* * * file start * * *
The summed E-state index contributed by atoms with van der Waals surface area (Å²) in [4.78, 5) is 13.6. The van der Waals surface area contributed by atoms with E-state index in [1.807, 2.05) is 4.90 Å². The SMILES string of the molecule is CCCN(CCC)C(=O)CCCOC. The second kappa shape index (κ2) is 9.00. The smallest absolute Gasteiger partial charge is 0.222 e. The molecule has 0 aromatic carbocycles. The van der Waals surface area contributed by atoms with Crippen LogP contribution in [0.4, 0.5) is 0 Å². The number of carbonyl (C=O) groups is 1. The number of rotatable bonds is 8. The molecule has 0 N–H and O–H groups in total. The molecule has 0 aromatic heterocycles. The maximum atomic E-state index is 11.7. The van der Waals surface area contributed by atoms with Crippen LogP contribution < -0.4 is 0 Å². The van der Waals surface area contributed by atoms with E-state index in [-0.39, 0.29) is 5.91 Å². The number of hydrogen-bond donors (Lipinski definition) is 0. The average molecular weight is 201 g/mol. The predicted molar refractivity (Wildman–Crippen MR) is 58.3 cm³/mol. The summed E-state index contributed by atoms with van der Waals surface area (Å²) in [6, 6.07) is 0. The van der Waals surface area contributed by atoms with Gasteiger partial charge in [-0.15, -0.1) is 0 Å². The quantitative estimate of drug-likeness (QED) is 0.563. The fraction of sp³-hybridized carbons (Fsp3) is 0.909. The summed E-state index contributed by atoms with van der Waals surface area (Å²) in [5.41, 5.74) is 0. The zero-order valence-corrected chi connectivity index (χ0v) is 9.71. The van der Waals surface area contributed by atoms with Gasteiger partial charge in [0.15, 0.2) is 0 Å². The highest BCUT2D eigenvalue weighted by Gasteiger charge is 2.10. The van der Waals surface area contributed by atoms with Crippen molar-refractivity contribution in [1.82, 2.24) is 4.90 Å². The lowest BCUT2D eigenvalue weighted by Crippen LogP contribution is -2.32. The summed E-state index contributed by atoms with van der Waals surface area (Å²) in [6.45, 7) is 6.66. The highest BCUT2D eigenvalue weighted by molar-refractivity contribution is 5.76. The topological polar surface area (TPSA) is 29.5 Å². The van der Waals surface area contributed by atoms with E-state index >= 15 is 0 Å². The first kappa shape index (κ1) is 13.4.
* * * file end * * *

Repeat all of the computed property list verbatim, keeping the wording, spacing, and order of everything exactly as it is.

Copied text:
The summed E-state index contributed by atoms with van der Waals surface area (Å²) in [4.78, 5) is 13.6. The van der Waals surface area contributed by atoms with E-state index in [1.807, 2.05) is 4.90 Å². The SMILES string of the molecule is CCCN(CCC)C(=O)CCCOC. The second kappa shape index (κ2) is 9.00. The smallest absolute Gasteiger partial charge is 0.222 e. The molecule has 0 aromatic carbocycles. The van der Waals surface area contributed by atoms with Crippen LogP contribution in [0.4, 0.5) is 0 Å². The number of carbonyl (C=O) groups is 1. The number of rotatable bonds is 8. The molecule has 0 N–H and O–H groups in total. The molecule has 0 aromatic heterocycles. The maximum atomic E-state index is 11.7. The van der Waals surface area contributed by atoms with Crippen LogP contribution < -0.4 is 0 Å². The van der Waals surface area contributed by atoms with E-state index in [-0.39, 0.29) is 5.91 Å². The number of hydrogen-bond donors (Lipinski definition) is 0. The average molecular weight is 201 g/mol. The predicted molar refractivity (Wildman–Crippen MR) is 58.3 cm³/mol. The summed E-state index contributed by atoms with van der Waals surface area (Å²) in [6, 6.07) is 0. The van der Waals surface area contributed by atoms with Gasteiger partial charge in [-0.15, -0.1) is 0 Å². The quantitative estimate of drug-likeness (QED) is 0.563. The fraction of sp³-hybridized carbons (Fsp3) is 0.909. The summed E-state index contributed by atoms with van der Waals surface area (Å²) in [5.41, 5.74) is 0. The zero-order valence-corrected chi connectivity index (χ0v) is 9.71. The van der Waals surface area contributed by atoms with Gasteiger partial charge in [0.15, 0.2) is 0 Å². The highest BCUT2D eigenvalue weighted by Gasteiger charge is 2.10. The van der Waals surface area contributed by atoms with Crippen molar-refractivity contribution in [1.82, 2.24) is 4.90 Å². The lowest BCUT2D eigenvalue weighted by Crippen LogP contribution is -2.32. The summed E-state index contributed by atoms with van der Waals surface area (Å²) in [6.45, 7) is 6.66. The highest BCUT2D eigenvalue weighted by molar-refractivity contribution is 5.76. The topological polar surface area (TPSA) is 29.5 Å². The van der Waals surface area contributed by atoms with E-state index >= 15 is 0 Å². The first kappa shape index (κ1) is 13.4.